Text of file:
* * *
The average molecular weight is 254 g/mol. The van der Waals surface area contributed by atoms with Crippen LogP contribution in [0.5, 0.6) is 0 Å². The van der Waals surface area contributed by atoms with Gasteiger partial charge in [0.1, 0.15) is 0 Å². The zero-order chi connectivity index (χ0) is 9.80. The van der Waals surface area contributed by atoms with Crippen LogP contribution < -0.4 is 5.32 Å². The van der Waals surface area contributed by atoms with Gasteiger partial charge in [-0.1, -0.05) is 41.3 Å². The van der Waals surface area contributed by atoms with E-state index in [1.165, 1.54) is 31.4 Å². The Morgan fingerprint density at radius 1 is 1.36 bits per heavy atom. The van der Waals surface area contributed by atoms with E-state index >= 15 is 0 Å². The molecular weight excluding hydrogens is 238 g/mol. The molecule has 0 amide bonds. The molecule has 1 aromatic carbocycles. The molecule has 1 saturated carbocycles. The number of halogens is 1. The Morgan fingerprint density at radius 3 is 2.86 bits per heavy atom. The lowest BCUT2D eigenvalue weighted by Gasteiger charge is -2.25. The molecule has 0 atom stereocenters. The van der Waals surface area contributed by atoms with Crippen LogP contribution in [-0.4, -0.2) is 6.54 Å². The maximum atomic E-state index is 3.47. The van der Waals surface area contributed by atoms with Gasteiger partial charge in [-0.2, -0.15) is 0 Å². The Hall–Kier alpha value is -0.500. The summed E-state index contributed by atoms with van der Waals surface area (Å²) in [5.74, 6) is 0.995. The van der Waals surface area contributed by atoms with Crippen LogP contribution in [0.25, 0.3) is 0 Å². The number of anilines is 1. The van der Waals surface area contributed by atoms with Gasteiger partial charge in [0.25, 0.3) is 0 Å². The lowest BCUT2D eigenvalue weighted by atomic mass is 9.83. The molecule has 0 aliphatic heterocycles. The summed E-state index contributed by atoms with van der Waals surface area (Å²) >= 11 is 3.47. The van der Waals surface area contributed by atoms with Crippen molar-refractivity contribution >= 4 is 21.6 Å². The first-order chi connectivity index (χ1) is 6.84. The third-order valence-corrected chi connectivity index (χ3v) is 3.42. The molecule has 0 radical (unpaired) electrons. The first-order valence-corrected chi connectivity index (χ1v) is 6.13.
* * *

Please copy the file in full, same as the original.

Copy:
The average molecular weight is 254 g/mol. The van der Waals surface area contributed by atoms with Crippen LogP contribution in [0.5, 0.6) is 0 Å². The van der Waals surface area contributed by atoms with Gasteiger partial charge in [0.1, 0.15) is 0 Å². The zero-order chi connectivity index (χ0) is 9.80. The van der Waals surface area contributed by atoms with Crippen LogP contribution < -0.4 is 5.32 Å². The van der Waals surface area contributed by atoms with Gasteiger partial charge in [-0.1, -0.05) is 41.3 Å². The van der Waals surface area contributed by atoms with E-state index in [1.165, 1.54) is 31.4 Å². The Morgan fingerprint density at radius 1 is 1.36 bits per heavy atom. The van der Waals surface area contributed by atoms with E-state index >= 15 is 0 Å². The molecular weight excluding hydrogens is 238 g/mol. The molecule has 0 amide bonds. The molecule has 1 aromatic carbocycles. The molecule has 1 saturated carbocycles. The number of halogens is 1. The Morgan fingerprint density at radius 3 is 2.86 bits per heavy atom. The lowest BCUT2D eigenvalue weighted by Gasteiger charge is -2.25. The molecule has 0 atom stereocenters. The van der Waals surface area contributed by atoms with Crippen LogP contribution in [-0.4, -0.2) is 6.54 Å². The maximum atomic E-state index is 3.47. The van der Waals surface area contributed by atoms with Gasteiger partial charge in [-0.2, -0.15) is 0 Å². The Hall–Kier alpha value is -0.500. The summed E-state index contributed by atoms with van der Waals surface area (Å²) in [5.74, 6) is 0.995. The van der Waals surface area contributed by atoms with Crippen LogP contribution in [0.25, 0.3) is 0 Å². The number of anilines is 1. The van der Waals surface area contributed by atoms with Gasteiger partial charge in [0.25, 0.3) is 0 Å². The lowest BCUT2D eigenvalue weighted by atomic mass is 9.83. The molecule has 0 aliphatic heterocycles. The summed E-state index contributed by atoms with van der Waals surface area (Å²) >= 11 is 3.47. The van der Waals surface area contributed by atoms with Crippen molar-refractivity contribution >= 4 is 21.6 Å². The first-order chi connectivity index (χ1) is 6.84. The third-order valence-corrected chi connectivity index (χ3v) is 3.42. The molecule has 0 radical (unpaired) electrons. The first-order valence-corrected chi connectivity index (χ1v) is 6.13.